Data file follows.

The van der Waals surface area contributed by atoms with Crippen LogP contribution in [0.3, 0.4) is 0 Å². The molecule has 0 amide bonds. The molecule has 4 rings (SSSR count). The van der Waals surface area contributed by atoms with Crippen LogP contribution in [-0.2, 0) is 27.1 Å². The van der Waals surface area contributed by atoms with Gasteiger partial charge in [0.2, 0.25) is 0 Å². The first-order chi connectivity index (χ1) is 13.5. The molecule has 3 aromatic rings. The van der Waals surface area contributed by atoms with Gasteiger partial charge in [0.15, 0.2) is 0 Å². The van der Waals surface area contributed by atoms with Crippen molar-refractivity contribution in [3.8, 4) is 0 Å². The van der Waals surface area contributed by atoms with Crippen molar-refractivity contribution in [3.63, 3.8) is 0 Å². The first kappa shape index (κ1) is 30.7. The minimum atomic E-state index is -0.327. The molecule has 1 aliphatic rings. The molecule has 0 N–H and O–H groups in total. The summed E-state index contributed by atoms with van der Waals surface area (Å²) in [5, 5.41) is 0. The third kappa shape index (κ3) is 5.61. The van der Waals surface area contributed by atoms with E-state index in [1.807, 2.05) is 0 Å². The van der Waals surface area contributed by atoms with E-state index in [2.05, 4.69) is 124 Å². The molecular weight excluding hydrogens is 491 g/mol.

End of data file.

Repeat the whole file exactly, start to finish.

The van der Waals surface area contributed by atoms with Crippen LogP contribution in [0.3, 0.4) is 0 Å². The molecule has 0 amide bonds. The molecule has 4 rings (SSSR count). The van der Waals surface area contributed by atoms with Crippen LogP contribution in [-0.2, 0) is 27.1 Å². The van der Waals surface area contributed by atoms with Gasteiger partial charge in [0.2, 0.25) is 0 Å². The first-order chi connectivity index (χ1) is 13.5. The molecule has 3 aromatic rings. The van der Waals surface area contributed by atoms with Gasteiger partial charge in [0.15, 0.2) is 0 Å². The van der Waals surface area contributed by atoms with Crippen molar-refractivity contribution in [3.8, 4) is 0 Å². The van der Waals surface area contributed by atoms with Crippen molar-refractivity contribution in [3.63, 3.8) is 0 Å². The first kappa shape index (κ1) is 30.7. The minimum atomic E-state index is -0.327. The molecule has 1 aliphatic rings. The molecule has 0 N–H and O–H groups in total. The summed E-state index contributed by atoms with van der Waals surface area (Å²) in [5, 5.41) is 0. The third kappa shape index (κ3) is 5.61. The van der Waals surface area contributed by atoms with E-state index in [1.807, 2.05) is 0 Å². The van der Waals surface area contributed by atoms with E-state index in [2.05, 4.69) is 124 Å². The molecular weight excluding hydrogens is 491 g/mol.